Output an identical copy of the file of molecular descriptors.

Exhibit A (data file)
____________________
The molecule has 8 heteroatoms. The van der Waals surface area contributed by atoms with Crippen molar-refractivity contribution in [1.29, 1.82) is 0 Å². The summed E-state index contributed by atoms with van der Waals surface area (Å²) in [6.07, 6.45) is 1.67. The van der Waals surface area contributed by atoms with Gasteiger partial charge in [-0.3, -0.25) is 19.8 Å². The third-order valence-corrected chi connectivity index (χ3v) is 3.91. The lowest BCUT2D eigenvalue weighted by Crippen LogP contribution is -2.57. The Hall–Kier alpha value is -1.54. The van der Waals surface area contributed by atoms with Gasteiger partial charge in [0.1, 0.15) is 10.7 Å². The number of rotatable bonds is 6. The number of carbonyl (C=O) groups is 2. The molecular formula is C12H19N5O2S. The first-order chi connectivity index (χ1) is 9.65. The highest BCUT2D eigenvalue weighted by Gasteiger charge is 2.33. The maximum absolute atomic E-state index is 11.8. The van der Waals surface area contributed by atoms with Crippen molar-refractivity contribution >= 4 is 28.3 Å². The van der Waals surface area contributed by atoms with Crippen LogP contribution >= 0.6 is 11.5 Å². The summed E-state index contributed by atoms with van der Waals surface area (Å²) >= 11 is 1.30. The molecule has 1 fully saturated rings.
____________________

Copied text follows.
The molecule has 8 heteroatoms. The van der Waals surface area contributed by atoms with Crippen molar-refractivity contribution in [1.29, 1.82) is 0 Å². The summed E-state index contributed by atoms with van der Waals surface area (Å²) in [6.07, 6.45) is 1.67. The van der Waals surface area contributed by atoms with Gasteiger partial charge in [-0.3, -0.25) is 19.8 Å². The third-order valence-corrected chi connectivity index (χ3v) is 3.91. The lowest BCUT2D eigenvalue weighted by Crippen LogP contribution is -2.57. The Hall–Kier alpha value is -1.54. The van der Waals surface area contributed by atoms with Gasteiger partial charge in [0.1, 0.15) is 10.7 Å². The number of rotatable bonds is 6. The number of carbonyl (C=O) groups is 2. The molecular formula is C12H19N5O2S. The first-order chi connectivity index (χ1) is 9.65. The highest BCUT2D eigenvalue weighted by Gasteiger charge is 2.33. The maximum absolute atomic E-state index is 11.8. The van der Waals surface area contributed by atoms with Crippen molar-refractivity contribution >= 4 is 28.3 Å². The van der Waals surface area contributed by atoms with Crippen LogP contribution >= 0.6 is 11.5 Å². The summed E-state index contributed by atoms with van der Waals surface area (Å²) >= 11 is 1.30. The molecule has 1 fully saturated rings.